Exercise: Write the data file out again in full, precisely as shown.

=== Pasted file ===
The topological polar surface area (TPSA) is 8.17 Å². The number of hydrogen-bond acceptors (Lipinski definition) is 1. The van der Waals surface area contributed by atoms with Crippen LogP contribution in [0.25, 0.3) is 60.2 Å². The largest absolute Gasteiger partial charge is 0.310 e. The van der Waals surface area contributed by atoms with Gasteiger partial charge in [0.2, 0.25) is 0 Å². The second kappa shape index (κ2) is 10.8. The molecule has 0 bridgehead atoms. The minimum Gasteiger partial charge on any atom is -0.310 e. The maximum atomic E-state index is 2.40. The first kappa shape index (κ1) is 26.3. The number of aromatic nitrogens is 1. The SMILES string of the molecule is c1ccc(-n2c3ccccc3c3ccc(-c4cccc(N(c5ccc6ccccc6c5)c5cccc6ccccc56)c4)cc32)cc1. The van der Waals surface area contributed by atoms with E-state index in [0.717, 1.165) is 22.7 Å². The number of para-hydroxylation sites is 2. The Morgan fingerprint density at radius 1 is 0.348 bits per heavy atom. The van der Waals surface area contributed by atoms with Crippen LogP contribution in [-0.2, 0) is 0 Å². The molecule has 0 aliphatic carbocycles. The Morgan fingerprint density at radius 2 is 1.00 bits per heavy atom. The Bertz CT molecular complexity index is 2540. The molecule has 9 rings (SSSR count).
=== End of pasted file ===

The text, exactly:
The topological polar surface area (TPSA) is 8.17 Å². The number of hydrogen-bond acceptors (Lipinski definition) is 1. The van der Waals surface area contributed by atoms with Crippen LogP contribution in [0.25, 0.3) is 60.2 Å². The largest absolute Gasteiger partial charge is 0.310 e. The van der Waals surface area contributed by atoms with Gasteiger partial charge in [0.2, 0.25) is 0 Å². The second kappa shape index (κ2) is 10.8. The molecule has 0 bridgehead atoms. The minimum Gasteiger partial charge on any atom is -0.310 e. The maximum atomic E-state index is 2.40. The first kappa shape index (κ1) is 26.3. The number of aromatic nitrogens is 1. The SMILES string of the molecule is c1ccc(-n2c3ccccc3c3ccc(-c4cccc(N(c5ccc6ccccc6c5)c5cccc6ccccc56)c4)cc32)cc1. The van der Waals surface area contributed by atoms with E-state index in [0.717, 1.165) is 22.7 Å². The number of para-hydroxylation sites is 2. The Morgan fingerprint density at radius 1 is 0.348 bits per heavy atom. The van der Waals surface area contributed by atoms with Crippen LogP contribution in [-0.2, 0) is 0 Å². The molecule has 0 aliphatic carbocycles. The Morgan fingerprint density at radius 2 is 1.00 bits per heavy atom. The Bertz CT molecular complexity index is 2540. The molecule has 9 rings (SSSR count).